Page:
Enjoying Ricky Gervais' offbeat sense of humor, I really wanted to proove all the critics wrong about this film, however, since I'm incapable of lying, I must say that in spite of some laugh out loud moments the film falls on the sword of its own premise.
Said premise is that there exists a fairy tale world wherein the populace are simply not wired to even consider telling a falsehood (in fact, they don't even have a word for it). However, this shouldn't mean that it is required that everyone needs to blurt out whatever they are feeling at the moment, as if there is no filter between brain and mouth. While this causes some humerous moments, it also brings forth a conumdrum that I found irritating (and helped box the script into a corner that it couldn't really fight its way out of). The film simply could not continue to balance the story thread without fudging on its own premise.
That being said, the story is simple enough - Ricky is a mediocre writer of historical screenplays (another assumption made here is that, since no-one lies, then there is no "creative" writing - all writing must be factual, not fiction). Ricky is set up on a date with Jennifer Garner, who, she and everyone else tells Ricky, is out of his league (casting note here - I don't find Garner at all attractive, and here found her vapid quest for a "genetic equal" not in the least funny or realistic). Anyway, Ricky then loses the girl, and then his job, gets evicted from his apartment - but then... while trying to withdraw his remaining meager funds from the bank, actually manages to lie about his bank balance (once again, the scene lacked contineity, for he first asked not only to withdraw funds but to close his account - after the bank's computers come back on line and Ricky is given more cash than he has in the account, the teller doesn't follow up on his prior request to close the account - I mean, why bother mentioning closing the account in the first place if you're not going to follow through on it scriptwise? This kind of laziness irritates the heck out of me... can't ya tell??).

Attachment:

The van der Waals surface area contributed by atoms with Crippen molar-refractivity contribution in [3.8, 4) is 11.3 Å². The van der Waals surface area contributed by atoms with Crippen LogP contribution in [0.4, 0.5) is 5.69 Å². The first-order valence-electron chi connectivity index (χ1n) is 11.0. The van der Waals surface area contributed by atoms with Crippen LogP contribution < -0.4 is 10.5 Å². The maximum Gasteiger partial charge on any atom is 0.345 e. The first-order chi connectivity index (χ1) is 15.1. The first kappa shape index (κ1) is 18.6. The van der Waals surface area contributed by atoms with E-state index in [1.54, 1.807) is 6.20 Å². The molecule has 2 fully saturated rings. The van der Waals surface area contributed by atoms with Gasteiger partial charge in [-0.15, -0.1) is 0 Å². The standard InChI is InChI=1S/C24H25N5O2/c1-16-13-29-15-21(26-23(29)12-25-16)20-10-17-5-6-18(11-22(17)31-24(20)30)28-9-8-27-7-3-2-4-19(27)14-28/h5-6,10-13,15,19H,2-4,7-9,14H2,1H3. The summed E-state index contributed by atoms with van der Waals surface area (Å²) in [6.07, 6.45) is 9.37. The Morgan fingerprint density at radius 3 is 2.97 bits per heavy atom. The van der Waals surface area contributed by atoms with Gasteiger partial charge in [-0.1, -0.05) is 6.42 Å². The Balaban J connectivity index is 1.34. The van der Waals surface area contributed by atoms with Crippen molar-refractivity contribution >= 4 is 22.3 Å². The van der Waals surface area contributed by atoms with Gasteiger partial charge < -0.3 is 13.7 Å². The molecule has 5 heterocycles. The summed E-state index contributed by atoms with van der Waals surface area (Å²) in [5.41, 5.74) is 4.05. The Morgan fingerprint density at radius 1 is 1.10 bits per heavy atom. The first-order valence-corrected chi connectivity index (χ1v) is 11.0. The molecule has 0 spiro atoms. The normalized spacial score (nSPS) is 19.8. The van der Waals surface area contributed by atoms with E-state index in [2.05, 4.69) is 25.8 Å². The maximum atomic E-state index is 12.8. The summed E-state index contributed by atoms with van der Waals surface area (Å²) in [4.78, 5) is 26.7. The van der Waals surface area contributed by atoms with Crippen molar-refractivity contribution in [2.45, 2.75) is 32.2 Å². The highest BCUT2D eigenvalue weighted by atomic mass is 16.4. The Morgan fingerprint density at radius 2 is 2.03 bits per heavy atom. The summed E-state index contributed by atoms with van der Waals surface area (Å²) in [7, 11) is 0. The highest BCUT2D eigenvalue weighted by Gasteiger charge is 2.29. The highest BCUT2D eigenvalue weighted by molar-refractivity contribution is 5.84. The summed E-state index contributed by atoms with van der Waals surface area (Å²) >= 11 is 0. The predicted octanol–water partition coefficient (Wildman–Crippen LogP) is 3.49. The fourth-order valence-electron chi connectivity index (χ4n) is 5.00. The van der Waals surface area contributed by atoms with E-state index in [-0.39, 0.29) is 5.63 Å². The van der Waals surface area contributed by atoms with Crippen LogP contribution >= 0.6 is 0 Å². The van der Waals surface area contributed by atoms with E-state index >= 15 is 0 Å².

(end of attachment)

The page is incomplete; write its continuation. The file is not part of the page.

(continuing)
Anyway, once Ricky realizes he is capable of lying he begins testing the boundaries of his craft, including telling a woman he meets on the street that the world will end if she doesn't have sex with him - her reply, "right here on the street, or do we have time to get a room". Good stuff!
He later writes an improbable screenplay about aliens and all kinds of what not in the 14th Century, which the studio believes as factual - but here is another misstep - The studio believes that the film will be a big hit - because Ricky says so and since no-one lies... but that confuses the line between lieing and your opinion. Just because one person believes something doesn't make it a lie simply because someone else believes differently.
Ricky becomes rich and famous, but doesn't get the girl... until the very end, as she still maintains that he is not proper genetic material for her.
Along the way there are many squandered opportunities and several instances of lazy and sloppy writing, to go along with the severly hampered love story Gervais is trying to tell. Yet there are still laugh out loud moments - mostly from the outrageous signs on buildings - little things just thrown in that have nothing to do with the plot, but remain humerous nonethless (like the name on the wall of the old folkes home - something like "the depressing home for dying old people".
There is also a rather humerous religious angle to the film, which pokes fun at "the guy in the sky" and has a version of the ten "rules" printed on two pizza box tops, which some might find offensive. The scene where Ricky delivers the rules I found reminiscent of Monty Python's Life of Brian where the masses fail to understand the meaning, yet want to believe in something (again, this could have been more weighty except that, once again the script was hemmed in by the premise that everyone automatically believes everything being said, since no-one lies).
I should also mention that for the most part the acting was pretty solid - even Garner, considering what bits of script she had to work with. Especially good in small roles: Rob Lowe as an arrogant prick, who is successful because of his good looks (another theme here - somehow not lying equals reading all books by their covers?????), and the small but funny role of Ricky's secretary, played by Tina Fey. Finally, in case you may have missed it - there's a cameo of a bartender slyly portrayed by Phillip Seymore Hoffman.
In the end I couldn't help feeling that this potentially very funny idea could have recieved a better treatment - a rewrite of the script for starters - I guess since Ricky appears so golden, no-one wants to tell him that the emperor is buck naked.